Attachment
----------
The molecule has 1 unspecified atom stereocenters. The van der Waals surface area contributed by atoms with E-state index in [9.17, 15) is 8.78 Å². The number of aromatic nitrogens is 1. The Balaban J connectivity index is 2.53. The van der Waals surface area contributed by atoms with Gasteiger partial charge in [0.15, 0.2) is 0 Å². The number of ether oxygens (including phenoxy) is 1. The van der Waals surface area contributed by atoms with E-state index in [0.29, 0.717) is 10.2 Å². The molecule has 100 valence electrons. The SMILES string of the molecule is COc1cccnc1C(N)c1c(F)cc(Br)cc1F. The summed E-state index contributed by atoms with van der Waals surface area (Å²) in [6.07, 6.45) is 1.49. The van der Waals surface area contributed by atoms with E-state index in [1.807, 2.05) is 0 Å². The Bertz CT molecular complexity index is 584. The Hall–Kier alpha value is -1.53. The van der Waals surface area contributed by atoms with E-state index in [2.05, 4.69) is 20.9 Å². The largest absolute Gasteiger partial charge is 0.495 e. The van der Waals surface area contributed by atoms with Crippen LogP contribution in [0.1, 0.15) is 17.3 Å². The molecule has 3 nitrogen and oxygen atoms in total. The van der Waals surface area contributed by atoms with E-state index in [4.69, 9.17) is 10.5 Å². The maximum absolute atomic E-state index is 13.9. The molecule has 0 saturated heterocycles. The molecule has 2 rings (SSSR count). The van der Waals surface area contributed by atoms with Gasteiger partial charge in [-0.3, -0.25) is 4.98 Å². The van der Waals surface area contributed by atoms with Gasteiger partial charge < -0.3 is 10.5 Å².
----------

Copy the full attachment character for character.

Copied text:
The molecule has 1 unspecified atom stereocenters. The van der Waals surface area contributed by atoms with E-state index in [9.17, 15) is 8.78 Å². The number of aromatic nitrogens is 1. The Balaban J connectivity index is 2.53. The van der Waals surface area contributed by atoms with Gasteiger partial charge in [0.15, 0.2) is 0 Å². The number of ether oxygens (including phenoxy) is 1. The van der Waals surface area contributed by atoms with E-state index in [0.29, 0.717) is 10.2 Å². The molecule has 100 valence electrons. The SMILES string of the molecule is COc1cccnc1C(N)c1c(F)cc(Br)cc1F. The summed E-state index contributed by atoms with van der Waals surface area (Å²) in [6.07, 6.45) is 1.49. The van der Waals surface area contributed by atoms with E-state index in [1.807, 2.05) is 0 Å². The Bertz CT molecular complexity index is 584. The Hall–Kier alpha value is -1.53. The van der Waals surface area contributed by atoms with E-state index in [2.05, 4.69) is 20.9 Å². The largest absolute Gasteiger partial charge is 0.495 e. The van der Waals surface area contributed by atoms with Crippen LogP contribution in [0.1, 0.15) is 17.3 Å². The molecule has 3 nitrogen and oxygen atoms in total. The van der Waals surface area contributed by atoms with E-state index in [4.69, 9.17) is 10.5 Å². The maximum absolute atomic E-state index is 13.9. The molecule has 0 saturated heterocycles. The molecule has 2 rings (SSSR count). The van der Waals surface area contributed by atoms with Gasteiger partial charge in [-0.3, -0.25) is 4.98 Å². The van der Waals surface area contributed by atoms with Gasteiger partial charge < -0.3 is 10.5 Å².